People have lots of different ways of understanding or making sense of voices. Some people are happy to view their voices as symptoms of an illness; others see them as meaningful experiences that have their roots in unresolved emotional problems and traumatic or problematic life events. For others still, voices are an important part of spiritual or religious experience, or linked to creative processes such as writing, making music or other artistic pursuits.
People do not always feel free to choose what voices mean to them. The process of making sense of voices can be long, complex and involve other people, including other voice-hearers, family members, friends and clinicians.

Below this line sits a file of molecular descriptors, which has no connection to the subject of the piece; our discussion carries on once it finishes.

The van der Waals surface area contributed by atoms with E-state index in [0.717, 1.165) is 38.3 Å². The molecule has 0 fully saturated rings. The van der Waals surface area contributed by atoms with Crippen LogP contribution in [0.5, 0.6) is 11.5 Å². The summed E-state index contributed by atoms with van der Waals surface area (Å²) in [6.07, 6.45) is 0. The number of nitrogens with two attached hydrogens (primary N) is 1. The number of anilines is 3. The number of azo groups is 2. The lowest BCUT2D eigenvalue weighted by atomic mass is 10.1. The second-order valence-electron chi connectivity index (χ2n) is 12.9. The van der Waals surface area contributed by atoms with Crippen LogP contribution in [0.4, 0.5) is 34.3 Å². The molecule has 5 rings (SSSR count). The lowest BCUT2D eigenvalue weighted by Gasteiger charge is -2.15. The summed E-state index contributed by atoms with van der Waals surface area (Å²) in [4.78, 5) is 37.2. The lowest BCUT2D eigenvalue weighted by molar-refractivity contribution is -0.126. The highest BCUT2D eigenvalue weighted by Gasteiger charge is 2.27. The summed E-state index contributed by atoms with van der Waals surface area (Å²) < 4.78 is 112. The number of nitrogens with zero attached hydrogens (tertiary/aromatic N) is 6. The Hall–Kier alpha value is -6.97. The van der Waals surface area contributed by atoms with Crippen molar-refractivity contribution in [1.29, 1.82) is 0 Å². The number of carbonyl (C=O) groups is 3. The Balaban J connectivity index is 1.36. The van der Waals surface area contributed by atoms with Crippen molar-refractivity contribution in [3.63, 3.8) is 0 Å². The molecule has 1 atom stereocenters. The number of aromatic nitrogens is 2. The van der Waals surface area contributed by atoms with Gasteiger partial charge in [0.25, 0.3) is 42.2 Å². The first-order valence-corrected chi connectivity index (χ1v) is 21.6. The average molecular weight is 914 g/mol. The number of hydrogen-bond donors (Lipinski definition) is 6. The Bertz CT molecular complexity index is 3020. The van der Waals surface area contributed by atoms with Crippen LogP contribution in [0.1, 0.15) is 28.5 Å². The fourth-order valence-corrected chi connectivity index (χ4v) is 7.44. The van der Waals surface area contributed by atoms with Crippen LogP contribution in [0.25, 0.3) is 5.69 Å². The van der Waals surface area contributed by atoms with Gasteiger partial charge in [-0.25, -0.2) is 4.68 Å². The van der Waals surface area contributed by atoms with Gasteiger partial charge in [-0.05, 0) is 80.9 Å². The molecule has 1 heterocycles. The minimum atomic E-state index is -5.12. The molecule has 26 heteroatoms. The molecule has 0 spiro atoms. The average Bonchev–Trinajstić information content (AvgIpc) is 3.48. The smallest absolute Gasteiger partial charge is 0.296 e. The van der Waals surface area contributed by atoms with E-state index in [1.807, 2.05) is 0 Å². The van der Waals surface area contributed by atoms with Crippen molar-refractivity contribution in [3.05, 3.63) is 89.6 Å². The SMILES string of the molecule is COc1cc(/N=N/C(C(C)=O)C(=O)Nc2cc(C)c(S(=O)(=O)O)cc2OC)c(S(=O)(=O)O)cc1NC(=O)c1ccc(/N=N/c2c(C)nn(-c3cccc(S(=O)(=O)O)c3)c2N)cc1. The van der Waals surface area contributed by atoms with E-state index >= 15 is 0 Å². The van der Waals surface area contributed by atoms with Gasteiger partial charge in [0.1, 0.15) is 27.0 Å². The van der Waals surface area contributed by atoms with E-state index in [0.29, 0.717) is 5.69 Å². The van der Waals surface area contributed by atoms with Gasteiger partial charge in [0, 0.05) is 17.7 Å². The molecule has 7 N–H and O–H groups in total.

Eleanor Longden: ‘The voices in my head’
Dr Eleanor Longden, a research psychologist at the Psychosis Research Unit (PRU) in Manchester is an articulate and impassioned speaker on the experience of hearing voices. In this TED talk from February 2013, she provides an account of her own voice-hearing experiences and explains how she came to view her voices as ‘a sane reaction to insane circumstances’.
NEXT: WHY DO PEOPLE HEAR VOICES?
There are many different reasons why people might hear voices. This part of the site explores some of the theories that dominate current psychological and neuroscientific research.